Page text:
In the Western Middle Ages, the Biblia Pauperum ingeniously affirms the redemptive nature of the Return from Egypt in its own literary way by linking the journey to the first vision of the Prophecy of Zechariah (1:7-17) and to its messianic promise: I have returned to Jerusalem with compassion. In an iconographic way some panels of The Unsleeping Eye unmistakably relate this messianic promise to the allegory of the Physiologus by the paraphrased inscription of Psalm 120:4, spoken by the Virgin to her Son: "Do not slumber, my Child, nor sleep, but keep Israel."
Within the Orthodox Church, the mystical New Israel of those redeemed by Christ, the liturgical petition is chanted countless times: "Help us, save us, have mercy on us, and keep us, O God, by Thy grace." The icon of The Unsleeping Eye, though compositionally innovative, nevertheless succeeds in conveying Christologically sound confirmation of that petition as heard, and fulfilled, by the all-Protective Vigilance of the Eternal Son of God.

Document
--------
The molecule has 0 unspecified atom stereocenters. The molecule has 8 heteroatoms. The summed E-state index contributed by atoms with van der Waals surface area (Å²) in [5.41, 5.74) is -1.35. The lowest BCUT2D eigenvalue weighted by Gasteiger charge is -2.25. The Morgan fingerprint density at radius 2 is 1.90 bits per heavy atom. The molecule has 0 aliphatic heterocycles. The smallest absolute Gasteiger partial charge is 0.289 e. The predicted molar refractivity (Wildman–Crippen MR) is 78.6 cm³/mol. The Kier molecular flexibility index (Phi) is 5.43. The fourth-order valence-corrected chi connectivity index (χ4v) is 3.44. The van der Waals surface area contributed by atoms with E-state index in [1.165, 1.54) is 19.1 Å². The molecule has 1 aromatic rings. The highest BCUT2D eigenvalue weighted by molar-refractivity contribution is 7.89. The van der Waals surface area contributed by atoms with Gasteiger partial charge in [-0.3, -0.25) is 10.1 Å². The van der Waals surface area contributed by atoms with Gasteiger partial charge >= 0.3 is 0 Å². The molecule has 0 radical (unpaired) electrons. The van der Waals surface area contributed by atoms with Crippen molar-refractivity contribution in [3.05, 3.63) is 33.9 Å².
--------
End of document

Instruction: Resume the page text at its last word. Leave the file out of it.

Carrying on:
Archpriest David Lesko
[1.] This description is normative in
the sense that individual panels of The Unsleeping Eye may combine the roles of
the Archangel Michael and the Angel of the Passion in the figure of the former,
while transforming the latter into the Angel of the Adoration. Such
peculiarities, however, do not modify the interpretation of the composition as a
[2.] The Genesis verse is frequently
employed as an inscription on the icon of The Slumber of the Christ Child, a
composition not to be confused with that of The Unsleeping Eye, with which it
forms a contrasting pair. A fine incorporation of the former into an entire
iconographic scheme may be found on the 15th century Great Sakkos of
Metropolitan Photios, illustrated in Pauline Johnstone, The Byzantine
Tradition in Church Embroidery., Chicago, Argonuat Inc., 1967, plate 7.
[3.] Edgar Hennecke and Wilhelm Schneemelcher, New Testament Apocrypha, English translation, Philadelphia, Westminster Press, 1963, vol I, p. 410.[OA/_private/oabot.htm]